PROVIDENCE, R.I. [Brown University] — Despite mounting concerns about concussions affecting athletes, soldiers and others, these injuries remain frustratingly difficult to prevent or even diagnose.
A research collaboration including three Brown University professors has been working toward a comprehensive understanding of traumatic brain injury — linking the damage occurring at the cellular level in the brain with the forces and motions involved in blows to the head. The collaboration, called PANTHER, ultimately aims to develop new ways of detecting when a concussion has occurred, and new helmet technologies that better protect against them.
Now, that work is set to expand thanks to a new $10 million grant from the Office of Naval Research within the U.S. Department of the Navy.
“Concussions are insidious injuries because there are often no outward signs that an injury has happened,” said Haneesh Kesari, an assistant professor in Brown’s School of Engineering who works on the project with fellow faculty members Diane Hoffman-Kim and David Henann. “So there’s a need to find new detection methods, and that requires a better understanding of the mechanisms underlying these injuries. That’s what we’re trying to do.”
PANTHER is led by Christian Franck, a professor at the University of Wisconsin-Madison who launched the project at Brown in 2017, when he was a professor in the School of Engineering. Franck is developing new techniques for imaging damage to individual cells following trauma, and is working to precisely quantify the forces required to cause that damage.
Hoffman-Kim, an associate professor of medical science and engineering, is working to take Franck’s single-cell research to the level of cell clusters. She works with mini-brains, 3D cultures of brain cells that mimic the basic functions of actual brains. Using mini-brains, the researchers are hoping to learn more about the chemical signals exchanged between cells in response to trauma. Those signaling pathways could potentially serve as a means of concussion detection.
“Mini-brains are really just balls of cells, but they have electrical activity, capillary networks and they reliably approximate the cell density and the stiffness of the brain, which is all relevant to what we’re studying,” said Hoffman-Kim, who is affiliated with Brown's Carney Institute for Brain Science. “With the PANTHER collaboration, we will be able to use mini-brains to do real-time injury detection and get a handle on the biochemical signals that occur as an injury progresses.”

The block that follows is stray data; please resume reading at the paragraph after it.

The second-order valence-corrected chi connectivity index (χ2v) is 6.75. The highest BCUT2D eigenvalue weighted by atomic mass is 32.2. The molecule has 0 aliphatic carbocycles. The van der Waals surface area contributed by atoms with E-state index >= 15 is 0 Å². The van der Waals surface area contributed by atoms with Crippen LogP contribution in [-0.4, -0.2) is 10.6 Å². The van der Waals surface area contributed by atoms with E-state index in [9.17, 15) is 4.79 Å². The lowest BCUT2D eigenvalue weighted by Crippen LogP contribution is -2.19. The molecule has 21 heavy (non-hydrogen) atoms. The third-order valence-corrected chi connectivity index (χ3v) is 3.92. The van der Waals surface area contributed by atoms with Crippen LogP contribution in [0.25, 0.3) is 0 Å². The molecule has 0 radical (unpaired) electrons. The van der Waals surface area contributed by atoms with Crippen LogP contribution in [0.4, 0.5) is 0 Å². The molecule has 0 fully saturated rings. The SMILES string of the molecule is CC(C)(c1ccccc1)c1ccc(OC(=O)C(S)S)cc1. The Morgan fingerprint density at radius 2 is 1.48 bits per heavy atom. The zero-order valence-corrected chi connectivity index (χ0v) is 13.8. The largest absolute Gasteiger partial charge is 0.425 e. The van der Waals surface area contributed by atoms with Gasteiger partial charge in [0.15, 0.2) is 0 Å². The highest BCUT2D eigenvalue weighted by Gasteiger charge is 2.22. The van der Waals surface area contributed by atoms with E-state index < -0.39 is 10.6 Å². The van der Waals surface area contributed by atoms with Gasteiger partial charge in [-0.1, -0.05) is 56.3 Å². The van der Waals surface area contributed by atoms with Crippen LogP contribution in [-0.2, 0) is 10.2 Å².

Kesari and Henann will work on computational methods that link those internal cellular injuries to external stresses and strains. The goal is to create high-fidelity computer models of the head, neck and brain that can capture injury dynamics both inside the brain and out.
“Diane’s and Christian’s work tells us the amount of stress or strain inside the brain that leads to injury,” Kesari said. “Then the question becomes: If a football player is running down the field and takes a hit, how does that external force translate into internal strain? So my work is to connect those physical motions with strains inside the brain.”
Eventually, the team would like to develop sensors that can be placed inside helmets that can detect impacts delivered with sufficient force to cause internal damage.
“You can think of it like a Fitbit for the head,” Kesari said. “The idea is that you’re monitoring all the time, so when a damaging impact happens you can intervene immediately.”
The team is also working with an industry partner, helmet-maker Team Wendy, to translate new information about the concussion process into new helmets that are better at preventing brain injury.
Hoffman-Kim says she’s happy to be part of an effort that has the potential to help so many people.
“I’m the mom of two boys who played sports all through high school,” she said. “I think a lot of us have heard, ‘No, mom, it’s fine; I can go back on the field.’ But we know that repeated traumatic brain injuries can cause long-term problems. If we can make progress in detecting the initial injury, hopefully we can prevent some of those longer-term problems.”